How to Make Crowdfunding Your Book Work | Resources | More Publishing Options

Ben Galley

Ben Galley is a self publishing consultant and self confessed imagination jockey who is crowdfunding his next novel – Bloodrush, we asked him to tell us why and reveal his tips for a successful project, as he explains…

For most of this year, I’ve been doing something new. My last series of books, The Emaneska Series, was epic fantasy, thoroughly medieval in nature, hinting at classics like Lord of The Rings. It’s a genre that is infinitely popular, and I’ve seen a lot of success. So of course, for my next project, decided to do something different. I started writing a western fantasy.

It’s a blend of genres that I like to think hasn’t yet been explored. Stephen King had a stab with The Dark Tower. As did lord of UK fantasy Joe Abercrombie, with his Red Country. However, those are really the only notable examples. That was my first motivation, to explore the relatively unexplored. My second was the excitement of mashing the aspects of epic fantasy together with the tropes of the western genre. Lords and cowboys. Deserts and mythology. Railroad and magic. Plot ideas and quirky elements flooded my writer’s brain. In the end, I couldn’t help but give in.

It’s been quite an adventure, and a steep learning curve. As Bloodrush is based in an alternate 1867, in Wyoming USA, I had to do quite a lot of research. It’s been a long old slog to get it written, but finally, it’s now done and firmly in the editing stage.

All this effort gave me a thought: I wanted to share this journey with my readers, and let them be a part of this new direction. I began to share snippets and blogs about the book. They received such a great response that it led me to think of something else. What if I crowdfunded Bloodrush‘s release? Let people get directly involved and invest in the concept of a western fantasy?

And that’s what crowdfunding is really all about. For those of you unfamiliar with the concept, crowdfunding is essentially a fund-raising method and a way of bringing products and concepts to life. It’s become very popular in recent years thanks to the advance of technology and social media. Crowdfunding sites like Kickstarter have become very popular for entrepreneurs and micro-investors (backers) alike. Kickstarter alone has raised millions since its launch, and funded thousands of games, films, apps, gadgets, and of course, books!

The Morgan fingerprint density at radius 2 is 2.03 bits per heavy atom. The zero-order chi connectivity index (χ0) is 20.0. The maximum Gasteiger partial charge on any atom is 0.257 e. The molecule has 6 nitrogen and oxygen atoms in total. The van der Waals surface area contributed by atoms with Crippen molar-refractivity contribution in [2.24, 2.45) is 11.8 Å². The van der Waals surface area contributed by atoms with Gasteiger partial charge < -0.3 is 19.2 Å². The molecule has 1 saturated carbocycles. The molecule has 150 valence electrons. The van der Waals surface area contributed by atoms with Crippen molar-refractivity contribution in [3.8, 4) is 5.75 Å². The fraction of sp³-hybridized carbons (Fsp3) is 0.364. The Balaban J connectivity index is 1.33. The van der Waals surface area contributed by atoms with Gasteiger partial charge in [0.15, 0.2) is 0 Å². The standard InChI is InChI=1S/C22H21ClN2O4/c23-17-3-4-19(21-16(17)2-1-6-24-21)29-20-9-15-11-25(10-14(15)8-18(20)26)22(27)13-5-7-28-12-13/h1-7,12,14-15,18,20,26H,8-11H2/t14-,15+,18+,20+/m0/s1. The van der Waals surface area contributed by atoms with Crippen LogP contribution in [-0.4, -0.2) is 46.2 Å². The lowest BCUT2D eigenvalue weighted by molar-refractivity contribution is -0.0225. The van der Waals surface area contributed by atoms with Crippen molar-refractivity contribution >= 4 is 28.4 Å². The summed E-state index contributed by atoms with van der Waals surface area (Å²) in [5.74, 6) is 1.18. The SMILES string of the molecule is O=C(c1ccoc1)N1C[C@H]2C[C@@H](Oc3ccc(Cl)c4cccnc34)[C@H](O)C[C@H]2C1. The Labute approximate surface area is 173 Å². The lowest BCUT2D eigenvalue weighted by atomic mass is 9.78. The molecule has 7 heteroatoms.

The best thing about crowdfunding is that it’s a two-way street. Not only can it bring projects to life and forge new fanbases, it offers the backers themselves a chance to get directly involved in a project, and to receive something in return for their donation – crowdfunding platforms allow project owners to offer rewards in exchange for funds. This is what the concept of crowdfunding revolves around and what makes it so exciting. Rewards can be very unique indeed and I believe they’re key to a successful project.

That’s right, you can fail at crowdfunding! With most platforms, you have to raise your chosen amount of money within a certain time period amount. If you don’t hit your goal, you’re project is unsuccessful, and all the funds are returned to the backers. Several factors determine the success of a project. The strength on the concept itself, the marketing of the project owner, the amount, its description, and of course, the rewards on offer.

The crowdfunding platform I’m currently using to fund Bloodrush is called Pubslush. They’re relatively new on the scene, but they focus primarily on crowdfunding literature. It’s a niche platform that’s geared up for authors, and they’ve funded many book projects so far. And like Kickstarter, the projects revolve around rewards.